How Does Reproductive Justice Win?

Like many groups within the movement to preserve abortion
access, the Texas coalition had been operating in crisis mode. For years, the
Texas legislature had emitted a stream of bills taking aim at abortion, transgender
, immigrants, and voting rights. Niceties had fallen aside in the
relentless, fast-paced churn of the legislative session, according to caucus
member Kamyon Conner, executive director of the TEA Fund. Within this ferment,
Black organizers were worn down by a sense that they were being told what to do
by colleagues who often overlooked their expertise. Since the six-week ban
passed last year, the stakes and stress levels felt particularly high. “When
you don’t have enough resources, money, or time, and the stress is something
you can’t even quantify, I think pleasantries and compassion are some of the
first things to go,” Conner said. “We saw that playing out in this coalition.” 

The crisis, of course, was ongoing. For more than 40 years,
the right to legal abortion has been under siege. Although it came as a shock
to many people when the Supreme Court overturned Roe v. Wade in June, the nationwide legal right to abortion had
been threatened since the moment it was won in 1973. Politicians and court watchers had predicted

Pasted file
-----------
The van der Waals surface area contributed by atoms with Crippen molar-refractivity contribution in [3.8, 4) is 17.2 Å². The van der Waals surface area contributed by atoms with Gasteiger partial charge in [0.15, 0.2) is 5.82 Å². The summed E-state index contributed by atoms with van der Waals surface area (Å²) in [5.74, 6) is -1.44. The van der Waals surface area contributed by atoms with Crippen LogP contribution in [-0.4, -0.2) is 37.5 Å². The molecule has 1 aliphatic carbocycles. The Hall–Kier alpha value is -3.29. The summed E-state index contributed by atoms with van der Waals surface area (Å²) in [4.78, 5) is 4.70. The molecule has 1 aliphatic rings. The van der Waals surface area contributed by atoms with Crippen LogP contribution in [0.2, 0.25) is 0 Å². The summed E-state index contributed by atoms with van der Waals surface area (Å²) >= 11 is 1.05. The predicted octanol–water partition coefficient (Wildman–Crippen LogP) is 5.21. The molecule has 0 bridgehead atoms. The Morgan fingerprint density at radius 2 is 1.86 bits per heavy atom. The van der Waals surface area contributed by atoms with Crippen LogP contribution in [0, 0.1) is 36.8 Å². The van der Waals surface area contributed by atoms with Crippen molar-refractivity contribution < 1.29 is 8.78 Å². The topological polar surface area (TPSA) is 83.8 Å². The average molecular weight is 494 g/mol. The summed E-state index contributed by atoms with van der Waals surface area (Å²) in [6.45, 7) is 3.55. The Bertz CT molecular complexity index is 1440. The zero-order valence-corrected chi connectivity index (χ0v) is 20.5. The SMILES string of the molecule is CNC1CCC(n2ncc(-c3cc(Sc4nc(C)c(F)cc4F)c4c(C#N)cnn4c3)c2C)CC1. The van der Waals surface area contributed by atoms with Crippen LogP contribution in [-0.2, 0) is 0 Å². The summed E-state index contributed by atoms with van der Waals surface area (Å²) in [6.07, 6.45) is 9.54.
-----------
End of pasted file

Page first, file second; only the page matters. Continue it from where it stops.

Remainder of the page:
the fall of Roe since at least 1989, when
the Supreme Court upheld a Missouri law
that restricted access to abortion but stopped short of striking down Roe. In 1992, Roe was imperiled again, this time by Planned Parenthood v. Casey. While some credited the case for “saving
Roe,” the court’s decision in the
case opened the floodgates for state-level restrictions that put abortion out
of reach for many low-income people. Anti-abortion state lawmakers subsequently
unleashed a relentless firehose of restrictions, demanding an endless series of
defensive maneuvers from under-resourced abortion rights groups. This battle of
attrition not only usurped the energy of the movement and desensitized abortion
rights supporters to the feeling that abortion access was in crisis, it stalled
progress on a whole host of feminist priorities, from universal childcare to
comprehensive sex education.

“We’re talking so much about abortion; what is that
taking away attention from?” asked Elena
Rebeca Gutiérrez, co-author of Undivided
and a scholar of reproductive justice. Even as recently as a few
years ago, nonconsensual sterilizations among women of color in immigrant
detention were making headlines. Another neglected issue is so-called period
poverty, Gutiérrez noted; as many as one in 10 college-age women regularly can’t afford menstrual products.